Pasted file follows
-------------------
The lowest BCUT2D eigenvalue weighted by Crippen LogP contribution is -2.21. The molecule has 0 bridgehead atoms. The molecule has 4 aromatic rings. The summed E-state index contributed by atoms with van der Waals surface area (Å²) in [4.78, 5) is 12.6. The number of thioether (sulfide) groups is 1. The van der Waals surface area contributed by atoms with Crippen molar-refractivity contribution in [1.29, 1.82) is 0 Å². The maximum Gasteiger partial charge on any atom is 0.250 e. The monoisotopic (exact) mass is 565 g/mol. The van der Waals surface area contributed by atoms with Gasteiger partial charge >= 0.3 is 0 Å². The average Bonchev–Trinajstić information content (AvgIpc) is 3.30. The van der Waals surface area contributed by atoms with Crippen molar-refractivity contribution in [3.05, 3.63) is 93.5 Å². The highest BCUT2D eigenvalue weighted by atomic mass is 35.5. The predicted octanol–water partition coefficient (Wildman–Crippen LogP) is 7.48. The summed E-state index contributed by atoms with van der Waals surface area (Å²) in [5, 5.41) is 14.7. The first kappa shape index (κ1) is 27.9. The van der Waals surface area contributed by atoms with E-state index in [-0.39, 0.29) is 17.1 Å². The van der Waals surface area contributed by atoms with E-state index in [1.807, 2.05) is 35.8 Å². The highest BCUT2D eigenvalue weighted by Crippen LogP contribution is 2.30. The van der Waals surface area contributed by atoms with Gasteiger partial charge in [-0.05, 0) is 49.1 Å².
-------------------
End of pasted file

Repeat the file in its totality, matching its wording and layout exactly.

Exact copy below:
The lowest BCUT2D eigenvalue weighted by Crippen LogP contribution is -2.21. The molecule has 0 bridgehead atoms. The molecule has 4 aromatic rings. The summed E-state index contributed by atoms with van der Waals surface area (Å²) in [4.78, 5) is 12.6. The number of thioether (sulfide) groups is 1. The van der Waals surface area contributed by atoms with Crippen molar-refractivity contribution in [1.29, 1.82) is 0 Å². The maximum Gasteiger partial charge on any atom is 0.250 e. The monoisotopic (exact) mass is 565 g/mol. The van der Waals surface area contributed by atoms with Gasteiger partial charge >= 0.3 is 0 Å². The average Bonchev–Trinajstić information content (AvgIpc) is 3.30. The van der Waals surface area contributed by atoms with Crippen molar-refractivity contribution in [3.05, 3.63) is 93.5 Å². The highest BCUT2D eigenvalue weighted by atomic mass is 35.5. The predicted octanol–water partition coefficient (Wildman–Crippen LogP) is 7.48. The summed E-state index contributed by atoms with van der Waals surface area (Å²) in [5, 5.41) is 14.7. The first kappa shape index (κ1) is 27.9. The van der Waals surface area contributed by atoms with E-state index in [-0.39, 0.29) is 17.1 Å². The van der Waals surface area contributed by atoms with E-state index in [1.807, 2.05) is 35.8 Å². The highest BCUT2D eigenvalue weighted by Crippen LogP contribution is 2.30. The van der Waals surface area contributed by atoms with Gasteiger partial charge in [-0.05, 0) is 49.1 Å².